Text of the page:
When you’ve got you, they’re great. When you don’t, they can be distracting as hell.
I DON’T do relationship or marital therapy. EVER. The reason: I LOVE what I DO so much. It’s not only what I do. It’s more than that. I’m on a mission to do whatever the hell I can, using my experiences, training, vignettes, breath, poems, dances, headstands, whatever it takes to help individuals to #GetHere, show up, feel their value, meet their potential. I’ve lived both ways—knowing my value & looking for it in all the wrong places. Knowing it makes life a hell of a lot easier. And so, I’ll be damned if I don’t give everyone of you all I’ve got. Don’t let me fool you. I’m not selfless. AT ALL. There’s truly nothin’ like being a part of another’s process & seeing Stella, Sally, Lola (—and YOU, too!) get her groove back. Nothing like it, and couples work is no exception.
I didn’t always steer clear of couples, but I learned quickly—NOT my thing. I had a really hard time with it. My goal ALWAYS is to help individuals to meet their goals. For couples, it was weird. You see—when couples come in for therapy, the identified client is the couple, not either of the individuals in the relationship. When I attempted couples work, I always ended up referring the couple to another clinician. Always. I couldn’t bring myself to teach one or both of the amazing human-beings in front of me to dumb-down, sell out, and potentially lose themselves to keep the unhealthy significant other feeling okay and secure in the relationship. I couldn’t do it.
Healthy individuals don’t typically have relationship problems that warrant therapy. In my limited experience with couples, the work involved people who were seeking themselves in another person or a relationship status. Couples work wasn’t their answer. They needed individual therapy first! And, I would have been willing to bet that at the conclusion of their individual work, neither would have chosen the other. So, it always felt icky and like I was a part of something toxic. I LOVED the individuals, so I HATED the work.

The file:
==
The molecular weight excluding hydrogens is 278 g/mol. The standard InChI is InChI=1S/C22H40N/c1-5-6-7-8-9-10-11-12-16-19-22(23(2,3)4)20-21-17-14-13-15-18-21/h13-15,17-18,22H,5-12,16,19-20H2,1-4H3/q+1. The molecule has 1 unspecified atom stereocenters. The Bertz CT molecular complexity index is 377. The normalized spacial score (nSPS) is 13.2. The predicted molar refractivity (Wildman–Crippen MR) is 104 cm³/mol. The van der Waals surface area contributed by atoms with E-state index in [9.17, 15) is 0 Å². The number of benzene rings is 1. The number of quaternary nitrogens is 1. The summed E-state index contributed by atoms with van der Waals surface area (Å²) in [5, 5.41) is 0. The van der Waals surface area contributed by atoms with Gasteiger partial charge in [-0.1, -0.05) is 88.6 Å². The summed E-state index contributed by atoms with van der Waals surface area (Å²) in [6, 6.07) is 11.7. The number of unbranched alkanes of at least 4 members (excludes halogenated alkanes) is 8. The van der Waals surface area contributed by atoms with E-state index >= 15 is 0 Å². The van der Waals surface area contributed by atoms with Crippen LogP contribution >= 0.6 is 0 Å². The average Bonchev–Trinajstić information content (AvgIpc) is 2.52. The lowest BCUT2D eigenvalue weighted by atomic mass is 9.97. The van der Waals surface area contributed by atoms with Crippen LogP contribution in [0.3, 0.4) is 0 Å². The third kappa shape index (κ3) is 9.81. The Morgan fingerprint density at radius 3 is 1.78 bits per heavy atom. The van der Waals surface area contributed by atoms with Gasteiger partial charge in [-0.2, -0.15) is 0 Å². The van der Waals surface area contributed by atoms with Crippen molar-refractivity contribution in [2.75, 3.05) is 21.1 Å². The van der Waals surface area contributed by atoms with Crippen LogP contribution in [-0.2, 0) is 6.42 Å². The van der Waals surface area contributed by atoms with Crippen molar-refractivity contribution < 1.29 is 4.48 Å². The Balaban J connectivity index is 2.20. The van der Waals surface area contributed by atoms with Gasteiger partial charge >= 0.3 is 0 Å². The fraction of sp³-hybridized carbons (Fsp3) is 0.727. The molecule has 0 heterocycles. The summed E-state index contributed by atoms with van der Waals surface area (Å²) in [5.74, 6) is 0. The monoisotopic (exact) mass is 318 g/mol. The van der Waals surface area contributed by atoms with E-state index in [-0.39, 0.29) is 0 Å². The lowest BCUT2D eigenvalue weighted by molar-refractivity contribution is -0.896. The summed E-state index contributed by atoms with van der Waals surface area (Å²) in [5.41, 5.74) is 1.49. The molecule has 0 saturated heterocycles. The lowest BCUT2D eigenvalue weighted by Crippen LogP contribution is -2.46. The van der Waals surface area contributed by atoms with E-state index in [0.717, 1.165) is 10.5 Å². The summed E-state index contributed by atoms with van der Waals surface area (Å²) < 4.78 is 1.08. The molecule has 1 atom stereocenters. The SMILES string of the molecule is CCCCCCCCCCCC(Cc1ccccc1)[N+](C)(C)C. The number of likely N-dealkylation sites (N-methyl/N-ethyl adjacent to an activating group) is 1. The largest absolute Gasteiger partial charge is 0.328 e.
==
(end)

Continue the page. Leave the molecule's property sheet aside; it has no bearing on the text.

So, if you’re struggling in your relationship. Either your “picker” is off, or you need to nurture your relationship with you. Regardless, it all comes back to YOU.
Here’s the deal. There are three MUSTS for relationship success.
1.) Increasing self-esteem, so that you can live your value by setting boundaries and NEVER accepting unacceptable behavior.
2.) Engaging in a solid self-love regimen, so that your partner is always a compliment and NEVER a supplement to you and your life.
3.) Having a good solid understanding of your attachment style or your manner of attaching to a significant other, so you can respond and NOT react to your partner.
A quick note: your attachment style today mimics your attachment style to your early childhood caregiver. There are four different types of attachment: secure, anxious/preoccupied, dismissing or fearful-avoidant. They’re determined by how your needs were met by your attachment figure in infancy. It’s relevant NOW, because research tells us that only the securely attached can connect to another in a meaningful way. The rest of us are playing games—clinging on for dear life or managing our own abandonment by giving our partner a good shove every now and again.
Of course, the three MUSTS are correlated. To begin to increase esteem, self-love, and your ability to connect in a meaningful way, learn to self-soothe by treating yourself like you would treat the one you love the very most.
#APersonalNote to illustrate.